Republic of Mauritius
1860 sq km
Indo-Mauritian (68%), Créole (27%), Sino-Mauritian (3%), Franco-Mauritian (2%)
English, Créole, French, Hindi, Urdu, Hakka, Bojpoori
Sir Anerood Jugnauth
Unlike neighboring Réunion, Mauritius has no active volcano, although remnants of volcanic activity - such as Trou Aux Cerfs Crater in Curepipe and millions of lava boulders - pepper the island. Mauritius is surrounded by a coral reef and lined by a few long stretches of white sand beach.
The abundant marine life found in Mauritian waters includes corals, molluscs,
turtles, dolphins, four types of whale and innumerable fish.
Of the island's 900 plant species, almost a third is endemic to Mauritius. Some of the most common examples are giant Indian banyans, beach-hugging casuarinas and brilliant red-flowering flamboyants.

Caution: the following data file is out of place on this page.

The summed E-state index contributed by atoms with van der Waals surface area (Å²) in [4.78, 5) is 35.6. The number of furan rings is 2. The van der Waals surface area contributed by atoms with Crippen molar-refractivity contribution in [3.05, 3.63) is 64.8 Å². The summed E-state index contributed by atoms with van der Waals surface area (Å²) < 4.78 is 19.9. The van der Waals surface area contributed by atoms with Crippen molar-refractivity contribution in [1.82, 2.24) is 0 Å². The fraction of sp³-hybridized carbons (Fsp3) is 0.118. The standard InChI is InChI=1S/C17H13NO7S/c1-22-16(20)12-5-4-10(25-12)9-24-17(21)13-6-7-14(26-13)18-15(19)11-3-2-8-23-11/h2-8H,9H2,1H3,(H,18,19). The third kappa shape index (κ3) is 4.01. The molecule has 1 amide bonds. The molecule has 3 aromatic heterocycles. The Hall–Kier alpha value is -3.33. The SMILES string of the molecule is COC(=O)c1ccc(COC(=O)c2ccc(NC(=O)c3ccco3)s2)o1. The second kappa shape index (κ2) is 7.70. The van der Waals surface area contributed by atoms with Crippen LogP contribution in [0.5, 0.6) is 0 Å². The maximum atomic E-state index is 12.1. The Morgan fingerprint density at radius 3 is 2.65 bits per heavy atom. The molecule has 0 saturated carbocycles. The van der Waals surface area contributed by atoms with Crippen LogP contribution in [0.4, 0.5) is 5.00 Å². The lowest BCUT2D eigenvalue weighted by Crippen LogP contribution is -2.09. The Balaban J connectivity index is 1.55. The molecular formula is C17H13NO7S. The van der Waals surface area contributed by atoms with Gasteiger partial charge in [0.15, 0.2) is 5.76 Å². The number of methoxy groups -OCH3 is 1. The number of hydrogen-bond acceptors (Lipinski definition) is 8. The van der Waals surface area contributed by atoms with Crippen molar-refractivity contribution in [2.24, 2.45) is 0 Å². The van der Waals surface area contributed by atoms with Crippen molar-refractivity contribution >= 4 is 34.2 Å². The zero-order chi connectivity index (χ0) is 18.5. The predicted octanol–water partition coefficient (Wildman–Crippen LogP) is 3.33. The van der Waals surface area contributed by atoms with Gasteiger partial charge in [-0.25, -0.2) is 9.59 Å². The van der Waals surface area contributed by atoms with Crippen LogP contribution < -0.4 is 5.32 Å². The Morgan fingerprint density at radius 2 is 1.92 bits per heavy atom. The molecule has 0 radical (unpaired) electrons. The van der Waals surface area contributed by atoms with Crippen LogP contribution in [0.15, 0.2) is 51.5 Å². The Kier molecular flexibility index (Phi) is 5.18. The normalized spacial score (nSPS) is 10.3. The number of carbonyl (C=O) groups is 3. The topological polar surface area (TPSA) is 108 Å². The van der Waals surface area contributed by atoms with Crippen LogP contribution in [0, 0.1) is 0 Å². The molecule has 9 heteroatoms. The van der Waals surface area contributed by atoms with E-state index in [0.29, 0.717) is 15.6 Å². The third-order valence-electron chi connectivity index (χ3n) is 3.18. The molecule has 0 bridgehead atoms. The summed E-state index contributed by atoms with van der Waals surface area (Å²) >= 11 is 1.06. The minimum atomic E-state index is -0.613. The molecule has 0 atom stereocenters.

Many hotels provide windsurfing and kayaking equipment for their guests,
and for those who prefer less strenuous communing, there's usually a glass-bottom
boat to be found.
For Jules Verne fans, lead-booted, bubble-headed 'undersea walks' can be arranged near Grand Baie reef, as can a ride on La Nessee, a semi-submersible boat - sort of like a submarine - that allows a close-up tour of the reefs without the nuisance of getting wet.
On Mauritius, the best dive sites are around Flic en Flac on the west coast. Snorkeling is a better proposition, with over-the-side boat trips running from most major hotels and from Grand Baie beach.
Serious anglers will love the superb deep-sea fishing in the waters off Mauritius, where there are healthy populations of blue and black marlin, bonita and yellowfin tuna, several species of shark and spectacular sailfish to hook into.